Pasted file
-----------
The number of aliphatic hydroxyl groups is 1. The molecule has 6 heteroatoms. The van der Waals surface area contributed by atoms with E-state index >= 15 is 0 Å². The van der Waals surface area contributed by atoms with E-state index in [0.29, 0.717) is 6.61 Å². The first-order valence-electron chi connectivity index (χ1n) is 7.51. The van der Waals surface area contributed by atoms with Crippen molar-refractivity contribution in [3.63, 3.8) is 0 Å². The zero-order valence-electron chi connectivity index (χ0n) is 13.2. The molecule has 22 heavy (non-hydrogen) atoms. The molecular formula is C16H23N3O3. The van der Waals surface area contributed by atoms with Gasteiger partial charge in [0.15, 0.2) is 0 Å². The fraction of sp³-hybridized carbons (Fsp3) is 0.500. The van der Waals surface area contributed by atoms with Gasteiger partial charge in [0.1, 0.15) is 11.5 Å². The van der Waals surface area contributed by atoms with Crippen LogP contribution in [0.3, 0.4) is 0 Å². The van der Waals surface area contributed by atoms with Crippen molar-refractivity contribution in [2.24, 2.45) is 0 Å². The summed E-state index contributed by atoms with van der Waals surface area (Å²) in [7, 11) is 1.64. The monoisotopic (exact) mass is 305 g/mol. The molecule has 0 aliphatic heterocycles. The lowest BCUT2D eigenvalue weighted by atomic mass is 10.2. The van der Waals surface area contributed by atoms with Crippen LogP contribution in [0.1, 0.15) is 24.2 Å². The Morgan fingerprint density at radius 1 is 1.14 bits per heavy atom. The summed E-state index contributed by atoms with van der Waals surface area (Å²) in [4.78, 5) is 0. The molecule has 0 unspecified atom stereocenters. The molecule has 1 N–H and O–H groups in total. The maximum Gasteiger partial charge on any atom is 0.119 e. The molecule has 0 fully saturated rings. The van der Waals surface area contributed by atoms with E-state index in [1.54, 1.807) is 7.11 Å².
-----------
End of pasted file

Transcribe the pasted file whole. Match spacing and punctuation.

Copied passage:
The number of aliphatic hydroxyl groups is 1. The molecule has 6 heteroatoms. The van der Waals surface area contributed by atoms with E-state index >= 15 is 0 Å². The van der Waals surface area contributed by atoms with E-state index in [0.29, 0.717) is 6.61 Å². The first-order valence-electron chi connectivity index (χ1n) is 7.51. The van der Waals surface area contributed by atoms with Crippen molar-refractivity contribution in [3.63, 3.8) is 0 Å². The zero-order valence-electron chi connectivity index (χ0n) is 13.2. The molecule has 22 heavy (non-hydrogen) atoms. The molecular formula is C16H23N3O3. The van der Waals surface area contributed by atoms with Gasteiger partial charge in [0.15, 0.2) is 0 Å². The fraction of sp³-hybridized carbons (Fsp3) is 0.500. The van der Waals surface area contributed by atoms with Gasteiger partial charge in [0.1, 0.15) is 11.5 Å². The van der Waals surface area contributed by atoms with Crippen LogP contribution in [0.3, 0.4) is 0 Å². The van der Waals surface area contributed by atoms with Crippen molar-refractivity contribution in [2.24, 2.45) is 0 Å². The summed E-state index contributed by atoms with van der Waals surface area (Å²) in [7, 11) is 1.64. The monoisotopic (exact) mass is 305 g/mol. The molecule has 0 aliphatic heterocycles. The lowest BCUT2D eigenvalue weighted by atomic mass is 10.2. The van der Waals surface area contributed by atoms with Crippen LogP contribution in [0.1, 0.15) is 24.2 Å². The Morgan fingerprint density at radius 1 is 1.14 bits per heavy atom. The summed E-state index contributed by atoms with van der Waals surface area (Å²) in [4.78, 5) is 0. The molecule has 0 unspecified atom stereocenters. The molecule has 1 N–H and O–H groups in total. The maximum Gasteiger partial charge on any atom is 0.119 e. The molecule has 0 fully saturated rings. The van der Waals surface area contributed by atoms with E-state index in [1.54, 1.807) is 7.11 Å².